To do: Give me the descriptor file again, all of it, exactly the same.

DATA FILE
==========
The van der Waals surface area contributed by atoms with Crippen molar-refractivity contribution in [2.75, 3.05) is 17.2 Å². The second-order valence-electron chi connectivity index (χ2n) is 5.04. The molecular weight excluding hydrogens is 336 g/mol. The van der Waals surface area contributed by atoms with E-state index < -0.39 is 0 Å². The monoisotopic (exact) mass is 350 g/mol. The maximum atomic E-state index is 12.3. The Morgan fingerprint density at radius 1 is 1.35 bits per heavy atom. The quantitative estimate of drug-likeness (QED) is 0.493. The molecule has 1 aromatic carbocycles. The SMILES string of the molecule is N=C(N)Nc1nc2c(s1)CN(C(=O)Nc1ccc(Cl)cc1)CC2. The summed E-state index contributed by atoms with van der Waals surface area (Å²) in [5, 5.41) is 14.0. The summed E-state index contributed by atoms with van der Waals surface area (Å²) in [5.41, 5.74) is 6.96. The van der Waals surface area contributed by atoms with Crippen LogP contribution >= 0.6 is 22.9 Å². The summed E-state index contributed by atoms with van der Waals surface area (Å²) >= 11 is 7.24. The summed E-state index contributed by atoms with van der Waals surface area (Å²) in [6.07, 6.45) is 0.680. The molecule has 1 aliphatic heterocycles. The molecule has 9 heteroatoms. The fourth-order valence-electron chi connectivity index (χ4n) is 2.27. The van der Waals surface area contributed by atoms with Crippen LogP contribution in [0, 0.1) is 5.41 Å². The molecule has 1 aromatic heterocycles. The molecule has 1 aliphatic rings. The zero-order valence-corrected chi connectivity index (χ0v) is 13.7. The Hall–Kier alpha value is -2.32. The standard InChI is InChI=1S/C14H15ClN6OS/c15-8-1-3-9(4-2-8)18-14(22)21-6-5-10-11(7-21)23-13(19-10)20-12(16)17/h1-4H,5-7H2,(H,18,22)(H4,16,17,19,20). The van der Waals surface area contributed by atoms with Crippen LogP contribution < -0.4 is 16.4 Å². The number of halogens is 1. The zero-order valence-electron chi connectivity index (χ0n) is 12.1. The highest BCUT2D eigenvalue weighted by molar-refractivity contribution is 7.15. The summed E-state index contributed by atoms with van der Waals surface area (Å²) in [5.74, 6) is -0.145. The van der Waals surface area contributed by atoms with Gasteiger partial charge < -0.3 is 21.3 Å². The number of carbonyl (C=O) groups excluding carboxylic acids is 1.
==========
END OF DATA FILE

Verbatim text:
The van der Waals surface area contributed by atoms with Crippen molar-refractivity contribution in [2.75, 3.05) is 17.2 Å². The second-order valence-electron chi connectivity index (χ2n) is 5.04. The molecular weight excluding hydrogens is 336 g/mol. The van der Waals surface area contributed by atoms with E-state index < -0.39 is 0 Å². The monoisotopic (exact) mass is 350 g/mol. The maximum atomic E-state index is 12.3. The Morgan fingerprint density at radius 1 is 1.35 bits per heavy atom. The quantitative estimate of drug-likeness (QED) is 0.493. The molecule has 1 aromatic carbocycles. The SMILES string of the molecule is N=C(N)Nc1nc2c(s1)CN(C(=O)Nc1ccc(Cl)cc1)CC2. The summed E-state index contributed by atoms with van der Waals surface area (Å²) in [5, 5.41) is 14.0. The summed E-state index contributed by atoms with van der Waals surface area (Å²) in [5.41, 5.74) is 6.96. The van der Waals surface area contributed by atoms with Crippen LogP contribution >= 0.6 is 22.9 Å². The summed E-state index contributed by atoms with van der Waals surface area (Å²) >= 11 is 7.24. The summed E-state index contributed by atoms with van der Waals surface area (Å²) in [6.07, 6.45) is 0.680. The molecule has 1 aliphatic heterocycles. The molecule has 9 heteroatoms. The fourth-order valence-electron chi connectivity index (χ4n) is 2.27. The van der Waals surface area contributed by atoms with Crippen LogP contribution in [0, 0.1) is 5.41 Å². The molecule has 1 aromatic heterocycles. The molecule has 1 aliphatic rings. The zero-order valence-corrected chi connectivity index (χ0v) is 13.7. The Hall–Kier alpha value is -2.32. The standard InChI is InChI=1S/C14H15ClN6OS/c15-8-1-3-9(4-2-8)18-14(22)21-6-5-10-11(7-21)23-13(19-10)20-12(16)17/h1-4H,5-7H2,(H,18,22)(H4,16,17,19,20). The van der Waals surface area contributed by atoms with Crippen LogP contribution < -0.4 is 16.4 Å². The number of halogens is 1. The zero-order valence-electron chi connectivity index (χ0n) is 12.1. The highest BCUT2D eigenvalue weighted by molar-refractivity contribution is 7.15. The summed E-state index contributed by atoms with van der Waals surface area (Å²) in [5.74, 6) is -0.145. The van der Waals surface area contributed by atoms with Gasteiger partial charge < -0.3 is 21.3 Å². The number of carbonyl (C=O) groups excluding carboxylic acids is 1.